For a translator as thoughtful as Nicol, the abundance of haiku appears to have presented an opportunity rather than a frustration. Nicol has selected the strongest hundred poems and organized them to correspond with an implicit narrative. The haiku progress in sequences, from a long series entitled “Trenches” to an unforgettable “Hospital” to a grim “Postscript,” as the wounded veteran faces “the post-war years/ [that] will tear him to shreds.” The most dramatic difference between Nicol’s ordering and the original ordering in the 1916 La Grande revue is that Nicol has moved the opening haiku to the end. This is a tasteful choice. The poem—not quoted here because it is best come upon without warning—must be earned, its resonance dependent on that of the preceding ninety-nine haiku.

The book itself is an unusual and impressive thing to behold. From the black-and-white cover featuring a stripped-down detail of one of the woodcuts from Katshushika Hokusai’s series One Hundred Views of Mt. Fuji to the layout of one small haiku near the top of each page, this little volume is a specimen of that selectiveness that lies very near the heart of art. One Hundred Visions is an uncommonly flawless poetic experience. The volume’s simplicity, accessibility, and clarity is the result of Nicol’s thoughtful editorial decisions. There exists everywhere a friction between the deliberateness of the volume and the arbitrary nature of the war it describes.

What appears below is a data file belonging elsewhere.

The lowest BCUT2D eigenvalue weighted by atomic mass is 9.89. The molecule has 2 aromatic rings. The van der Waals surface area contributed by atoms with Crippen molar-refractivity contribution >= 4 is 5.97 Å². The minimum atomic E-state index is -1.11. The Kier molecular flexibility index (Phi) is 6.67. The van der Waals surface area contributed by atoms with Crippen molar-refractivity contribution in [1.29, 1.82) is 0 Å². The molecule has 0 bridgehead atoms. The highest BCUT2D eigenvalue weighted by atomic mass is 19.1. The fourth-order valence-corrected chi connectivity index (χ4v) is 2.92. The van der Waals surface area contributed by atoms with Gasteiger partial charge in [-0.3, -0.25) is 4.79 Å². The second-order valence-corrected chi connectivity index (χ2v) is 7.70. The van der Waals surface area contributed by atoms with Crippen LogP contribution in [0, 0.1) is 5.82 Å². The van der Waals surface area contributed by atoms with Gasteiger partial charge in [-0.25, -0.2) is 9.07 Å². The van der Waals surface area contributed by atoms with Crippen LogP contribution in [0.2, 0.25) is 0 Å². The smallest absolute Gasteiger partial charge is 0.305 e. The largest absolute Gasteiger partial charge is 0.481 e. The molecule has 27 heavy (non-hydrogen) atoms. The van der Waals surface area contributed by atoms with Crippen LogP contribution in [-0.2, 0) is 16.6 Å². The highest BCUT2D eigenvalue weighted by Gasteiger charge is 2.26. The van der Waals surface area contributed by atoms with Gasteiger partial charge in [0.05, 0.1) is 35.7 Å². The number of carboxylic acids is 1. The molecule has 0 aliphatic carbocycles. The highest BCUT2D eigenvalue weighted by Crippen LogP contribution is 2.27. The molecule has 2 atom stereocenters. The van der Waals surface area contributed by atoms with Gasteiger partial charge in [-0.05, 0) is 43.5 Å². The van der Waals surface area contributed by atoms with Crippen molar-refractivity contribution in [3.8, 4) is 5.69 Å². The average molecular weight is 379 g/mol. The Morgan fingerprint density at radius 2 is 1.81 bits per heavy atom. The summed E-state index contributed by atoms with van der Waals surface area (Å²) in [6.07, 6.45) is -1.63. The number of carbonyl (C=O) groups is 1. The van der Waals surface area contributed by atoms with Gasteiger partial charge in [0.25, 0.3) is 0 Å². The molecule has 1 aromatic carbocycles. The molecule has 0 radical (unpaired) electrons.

Julien Vocance was a nom de plume for Joseph Seguin, “vocance” very close to the French word for “vacancy.” The poet himself vanishes into the poems, hollowed out by wartime experience. Vacancy is, perhaps, the hidden figure that guides the whole collection, devoid of common figures of speech. Vocance leaves commentary, theology, philosophy, speculation, and even description of the war to the works of others. In the human eye, vision is only possible because of the vacancy of the pupil, which permits light to enter to be processed within the eye. In accepting the limitations of the haiku form, Vocance becomes a lens refracting light, giving us a sight starker and more harrowing than any of his peers did.

A Message from the Editors

Your donation sustains our efforts to inspire joyous rediscoveries.